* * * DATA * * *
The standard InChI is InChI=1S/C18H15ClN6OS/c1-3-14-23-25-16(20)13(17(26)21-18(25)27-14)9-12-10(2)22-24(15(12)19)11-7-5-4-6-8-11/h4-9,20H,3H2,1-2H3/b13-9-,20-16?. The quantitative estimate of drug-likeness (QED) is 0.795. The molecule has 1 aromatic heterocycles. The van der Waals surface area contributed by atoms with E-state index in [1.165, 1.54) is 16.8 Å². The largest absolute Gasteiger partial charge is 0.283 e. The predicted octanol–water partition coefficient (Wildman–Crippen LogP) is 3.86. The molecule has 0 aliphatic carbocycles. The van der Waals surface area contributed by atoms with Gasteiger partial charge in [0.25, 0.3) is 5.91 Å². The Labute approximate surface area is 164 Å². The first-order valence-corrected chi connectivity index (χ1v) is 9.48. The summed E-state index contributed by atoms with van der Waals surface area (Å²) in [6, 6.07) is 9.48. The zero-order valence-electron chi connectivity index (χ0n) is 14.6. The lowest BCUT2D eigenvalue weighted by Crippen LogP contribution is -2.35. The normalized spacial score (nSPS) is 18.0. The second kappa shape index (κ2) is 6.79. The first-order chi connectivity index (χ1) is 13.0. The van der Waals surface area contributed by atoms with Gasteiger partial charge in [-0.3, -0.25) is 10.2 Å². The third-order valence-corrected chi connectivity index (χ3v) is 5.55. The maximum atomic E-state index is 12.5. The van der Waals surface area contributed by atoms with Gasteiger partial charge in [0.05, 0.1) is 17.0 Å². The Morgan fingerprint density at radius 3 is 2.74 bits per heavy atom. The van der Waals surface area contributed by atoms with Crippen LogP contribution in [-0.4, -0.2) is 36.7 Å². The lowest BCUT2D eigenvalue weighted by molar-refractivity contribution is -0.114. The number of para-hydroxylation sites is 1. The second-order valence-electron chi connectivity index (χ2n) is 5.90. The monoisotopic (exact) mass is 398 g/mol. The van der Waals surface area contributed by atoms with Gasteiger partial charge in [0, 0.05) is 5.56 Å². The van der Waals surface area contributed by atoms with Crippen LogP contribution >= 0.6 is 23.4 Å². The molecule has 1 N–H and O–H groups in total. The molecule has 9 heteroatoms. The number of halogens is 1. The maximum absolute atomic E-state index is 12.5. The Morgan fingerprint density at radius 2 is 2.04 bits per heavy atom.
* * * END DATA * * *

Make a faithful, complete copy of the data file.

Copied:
The standard InChI is InChI=1S/C18H15ClN6OS/c1-3-14-23-25-16(20)13(17(26)21-18(25)27-14)9-12-10(2)22-24(15(12)19)11-7-5-4-6-8-11/h4-9,20H,3H2,1-2H3/b13-9-,20-16?. The quantitative estimate of drug-likeness (QED) is 0.795. The molecule has 1 aromatic heterocycles. The van der Waals surface area contributed by atoms with E-state index in [1.165, 1.54) is 16.8 Å². The largest absolute Gasteiger partial charge is 0.283 e. The predicted octanol–water partition coefficient (Wildman–Crippen LogP) is 3.86. The molecule has 0 aliphatic carbocycles. The van der Waals surface area contributed by atoms with Gasteiger partial charge in [0.25, 0.3) is 5.91 Å². The Labute approximate surface area is 164 Å². The first-order valence-corrected chi connectivity index (χ1v) is 9.48. The summed E-state index contributed by atoms with van der Waals surface area (Å²) in [6, 6.07) is 9.48. The zero-order valence-electron chi connectivity index (χ0n) is 14.6. The lowest BCUT2D eigenvalue weighted by Crippen LogP contribution is -2.35. The normalized spacial score (nSPS) is 18.0. The second kappa shape index (κ2) is 6.79. The first-order chi connectivity index (χ1) is 13.0. The van der Waals surface area contributed by atoms with Gasteiger partial charge in [-0.3, -0.25) is 10.2 Å². The third-order valence-corrected chi connectivity index (χ3v) is 5.55. The maximum atomic E-state index is 12.5. The van der Waals surface area contributed by atoms with Gasteiger partial charge in [0.05, 0.1) is 17.0 Å². The Morgan fingerprint density at radius 3 is 2.74 bits per heavy atom. The van der Waals surface area contributed by atoms with Crippen LogP contribution in [-0.4, -0.2) is 36.7 Å². The lowest BCUT2D eigenvalue weighted by molar-refractivity contribution is -0.114. The number of para-hydroxylation sites is 1. The second-order valence-electron chi connectivity index (χ2n) is 5.90. The monoisotopic (exact) mass is 398 g/mol. The van der Waals surface area contributed by atoms with Gasteiger partial charge in [0, 0.05) is 5.56 Å². The van der Waals surface area contributed by atoms with Crippen LogP contribution >= 0.6 is 23.4 Å². The molecule has 1 N–H and O–H groups in total. The molecule has 9 heteroatoms. The number of halogens is 1. The maximum absolute atomic E-state index is 12.5. The Morgan fingerprint density at radius 2 is 2.04 bits per heavy atom.